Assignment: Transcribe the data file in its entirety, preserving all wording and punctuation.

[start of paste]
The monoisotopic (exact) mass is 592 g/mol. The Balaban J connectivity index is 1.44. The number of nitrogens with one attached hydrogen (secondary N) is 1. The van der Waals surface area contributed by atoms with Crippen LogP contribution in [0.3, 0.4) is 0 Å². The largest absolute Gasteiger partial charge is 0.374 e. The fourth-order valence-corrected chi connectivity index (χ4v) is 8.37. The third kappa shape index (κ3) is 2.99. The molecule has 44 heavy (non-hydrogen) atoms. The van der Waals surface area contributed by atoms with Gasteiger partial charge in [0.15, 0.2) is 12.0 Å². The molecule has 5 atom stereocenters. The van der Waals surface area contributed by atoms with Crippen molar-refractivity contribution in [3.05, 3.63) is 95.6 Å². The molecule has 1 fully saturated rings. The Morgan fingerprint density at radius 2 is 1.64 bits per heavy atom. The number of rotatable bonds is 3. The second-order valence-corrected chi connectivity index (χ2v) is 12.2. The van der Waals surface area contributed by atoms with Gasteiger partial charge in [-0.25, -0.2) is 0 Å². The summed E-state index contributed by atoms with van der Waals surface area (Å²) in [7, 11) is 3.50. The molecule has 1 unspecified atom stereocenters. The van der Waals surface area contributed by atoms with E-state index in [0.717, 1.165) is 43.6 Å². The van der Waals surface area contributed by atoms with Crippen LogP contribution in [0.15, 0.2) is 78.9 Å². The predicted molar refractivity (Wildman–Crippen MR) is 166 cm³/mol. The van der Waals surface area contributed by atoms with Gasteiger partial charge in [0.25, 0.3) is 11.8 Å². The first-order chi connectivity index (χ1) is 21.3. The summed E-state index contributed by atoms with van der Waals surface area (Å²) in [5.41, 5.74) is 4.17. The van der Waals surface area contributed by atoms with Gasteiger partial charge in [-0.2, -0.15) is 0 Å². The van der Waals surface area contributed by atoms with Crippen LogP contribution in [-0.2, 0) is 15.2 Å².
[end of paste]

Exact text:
The monoisotopic (exact) mass is 592 g/mol. The Balaban J connectivity index is 1.44. The number of nitrogens with one attached hydrogen (secondary N) is 1. The van der Waals surface area contributed by atoms with Crippen LogP contribution in [0.3, 0.4) is 0 Å². The largest absolute Gasteiger partial charge is 0.374 e. The fourth-order valence-corrected chi connectivity index (χ4v) is 8.37. The third kappa shape index (κ3) is 2.99. The molecule has 44 heavy (non-hydrogen) atoms. The van der Waals surface area contributed by atoms with Gasteiger partial charge in [0.15, 0.2) is 12.0 Å². The molecule has 5 atom stereocenters. The van der Waals surface area contributed by atoms with Crippen molar-refractivity contribution in [3.05, 3.63) is 95.6 Å². The molecule has 1 fully saturated rings. The Morgan fingerprint density at radius 2 is 1.64 bits per heavy atom. The number of rotatable bonds is 3. The second-order valence-corrected chi connectivity index (χ2v) is 12.2. The van der Waals surface area contributed by atoms with Gasteiger partial charge in [-0.25, -0.2) is 0 Å². The summed E-state index contributed by atoms with van der Waals surface area (Å²) in [7, 11) is 3.50. The molecule has 1 unspecified atom stereocenters. The van der Waals surface area contributed by atoms with E-state index in [0.717, 1.165) is 43.6 Å². The van der Waals surface area contributed by atoms with Crippen LogP contribution in [0.15, 0.2) is 78.9 Å². The predicted molar refractivity (Wildman–Crippen MR) is 166 cm³/mol. The van der Waals surface area contributed by atoms with Gasteiger partial charge in [0.25, 0.3) is 11.8 Å². The first-order chi connectivity index (χ1) is 21.3. The summed E-state index contributed by atoms with van der Waals surface area (Å²) in [5.41, 5.74) is 4.17. The van der Waals surface area contributed by atoms with Gasteiger partial charge in [-0.2, -0.15) is 0 Å². The van der Waals surface area contributed by atoms with Crippen LogP contribution in [-0.2, 0) is 15.2 Å².